Prehistoric ‘footprints’ falsified by science
Human footprints frozen in time, lodged in volcanic ash in a Mexican valley, seemed poised to rock history.
In the current Journal of Human Evolution, a study tells the story of how they didn’t — and how science checks out extraordinary claims.
“The timing and origin of the earliest human colonization of the Americas has been the subject of great debate over the last 100 years and is still a matter of heated discussion today,” begins the study. Hiking on the dried bed of Mexico’s Valsequillo Lake in the summer of 2003, an archeology team made a discovery they suspected would open a new chapter in the debate.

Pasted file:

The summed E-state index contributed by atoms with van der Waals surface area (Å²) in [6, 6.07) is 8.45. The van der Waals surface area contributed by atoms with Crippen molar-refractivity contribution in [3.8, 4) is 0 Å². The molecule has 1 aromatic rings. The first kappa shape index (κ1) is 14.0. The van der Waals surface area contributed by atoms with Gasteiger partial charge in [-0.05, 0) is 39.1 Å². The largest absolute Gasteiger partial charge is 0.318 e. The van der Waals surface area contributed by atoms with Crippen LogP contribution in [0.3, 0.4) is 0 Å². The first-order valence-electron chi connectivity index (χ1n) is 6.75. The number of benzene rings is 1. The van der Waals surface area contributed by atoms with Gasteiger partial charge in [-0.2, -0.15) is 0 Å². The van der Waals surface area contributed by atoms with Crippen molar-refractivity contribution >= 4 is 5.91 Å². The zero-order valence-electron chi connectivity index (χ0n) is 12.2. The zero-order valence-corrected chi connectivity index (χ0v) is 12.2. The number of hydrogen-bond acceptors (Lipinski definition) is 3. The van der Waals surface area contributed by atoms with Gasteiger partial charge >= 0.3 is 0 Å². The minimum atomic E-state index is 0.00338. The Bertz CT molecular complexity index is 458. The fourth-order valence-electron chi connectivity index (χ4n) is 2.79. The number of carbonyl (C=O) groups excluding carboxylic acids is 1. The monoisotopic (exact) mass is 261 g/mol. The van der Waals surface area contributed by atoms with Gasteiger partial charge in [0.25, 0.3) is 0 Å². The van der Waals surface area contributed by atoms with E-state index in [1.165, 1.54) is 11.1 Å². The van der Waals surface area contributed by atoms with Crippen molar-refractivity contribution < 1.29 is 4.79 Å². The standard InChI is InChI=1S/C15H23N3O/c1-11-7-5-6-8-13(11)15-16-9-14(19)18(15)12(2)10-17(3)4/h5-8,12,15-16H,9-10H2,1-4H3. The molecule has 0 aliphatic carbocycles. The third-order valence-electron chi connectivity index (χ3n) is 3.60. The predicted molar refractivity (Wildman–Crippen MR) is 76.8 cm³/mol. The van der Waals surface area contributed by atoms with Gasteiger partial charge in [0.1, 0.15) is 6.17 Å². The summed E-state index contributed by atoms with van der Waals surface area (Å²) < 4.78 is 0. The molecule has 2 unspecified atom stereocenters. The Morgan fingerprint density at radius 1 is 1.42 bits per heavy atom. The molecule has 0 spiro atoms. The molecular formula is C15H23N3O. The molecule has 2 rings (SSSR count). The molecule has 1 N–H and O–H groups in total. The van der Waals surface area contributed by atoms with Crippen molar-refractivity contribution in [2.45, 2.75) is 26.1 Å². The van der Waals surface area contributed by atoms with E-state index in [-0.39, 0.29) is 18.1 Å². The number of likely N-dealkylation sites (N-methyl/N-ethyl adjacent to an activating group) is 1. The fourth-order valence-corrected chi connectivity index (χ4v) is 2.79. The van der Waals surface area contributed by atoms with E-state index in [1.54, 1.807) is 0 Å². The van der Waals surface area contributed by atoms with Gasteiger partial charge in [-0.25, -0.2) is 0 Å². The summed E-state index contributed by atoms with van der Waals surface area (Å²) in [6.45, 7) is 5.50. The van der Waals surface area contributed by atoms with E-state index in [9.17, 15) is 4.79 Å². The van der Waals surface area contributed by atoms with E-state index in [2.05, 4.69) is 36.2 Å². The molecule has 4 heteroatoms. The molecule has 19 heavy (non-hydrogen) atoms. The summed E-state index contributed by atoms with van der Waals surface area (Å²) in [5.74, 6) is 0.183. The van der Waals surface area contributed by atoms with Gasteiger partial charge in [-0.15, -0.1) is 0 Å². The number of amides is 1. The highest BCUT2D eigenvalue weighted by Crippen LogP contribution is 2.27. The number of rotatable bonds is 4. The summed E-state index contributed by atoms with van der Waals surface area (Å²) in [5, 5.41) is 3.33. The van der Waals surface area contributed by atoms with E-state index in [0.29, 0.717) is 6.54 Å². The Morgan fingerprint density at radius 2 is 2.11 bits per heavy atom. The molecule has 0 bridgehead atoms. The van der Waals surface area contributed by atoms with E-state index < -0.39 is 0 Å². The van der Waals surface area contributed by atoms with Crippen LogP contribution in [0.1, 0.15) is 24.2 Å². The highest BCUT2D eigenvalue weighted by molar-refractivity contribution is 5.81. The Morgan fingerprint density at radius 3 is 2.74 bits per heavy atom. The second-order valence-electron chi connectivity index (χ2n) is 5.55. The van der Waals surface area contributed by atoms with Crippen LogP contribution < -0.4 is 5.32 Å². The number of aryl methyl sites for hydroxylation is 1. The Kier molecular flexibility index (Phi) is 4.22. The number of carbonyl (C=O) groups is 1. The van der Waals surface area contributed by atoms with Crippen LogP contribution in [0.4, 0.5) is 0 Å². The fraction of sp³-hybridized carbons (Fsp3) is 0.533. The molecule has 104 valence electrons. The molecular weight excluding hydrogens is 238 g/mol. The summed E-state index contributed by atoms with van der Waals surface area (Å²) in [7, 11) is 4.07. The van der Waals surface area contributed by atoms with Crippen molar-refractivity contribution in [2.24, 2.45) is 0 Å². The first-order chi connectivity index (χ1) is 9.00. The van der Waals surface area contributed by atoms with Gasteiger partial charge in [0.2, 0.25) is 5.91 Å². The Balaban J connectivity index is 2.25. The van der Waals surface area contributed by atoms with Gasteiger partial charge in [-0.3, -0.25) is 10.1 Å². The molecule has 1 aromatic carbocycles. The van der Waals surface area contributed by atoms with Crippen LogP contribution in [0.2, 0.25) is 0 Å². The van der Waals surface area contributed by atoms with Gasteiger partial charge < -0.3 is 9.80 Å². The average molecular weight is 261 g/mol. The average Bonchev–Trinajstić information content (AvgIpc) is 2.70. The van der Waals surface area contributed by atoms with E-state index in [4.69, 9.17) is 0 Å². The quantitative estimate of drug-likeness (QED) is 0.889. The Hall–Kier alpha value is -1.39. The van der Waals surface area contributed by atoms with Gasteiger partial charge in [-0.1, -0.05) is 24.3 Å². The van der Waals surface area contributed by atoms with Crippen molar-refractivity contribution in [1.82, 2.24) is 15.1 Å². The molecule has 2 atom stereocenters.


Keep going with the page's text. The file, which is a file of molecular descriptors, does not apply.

Crisscrossing the lakebed, they saw tracks, an ash field littered with hundreds of impressions that resembled footprints from adults and children, ” along with birds, cats, dogs and species with cloven feet,” as Nature magazine later reported. The team led by geoarchaeologist Silvia Gonzalez of the United Kingdom’s Liverpool John Moores University, suspected the track’s makers had fled an ancient eruption of the looming Cerro Toluquilla volcano, leaving their tracks in the now-famous “Xalnene Ash.”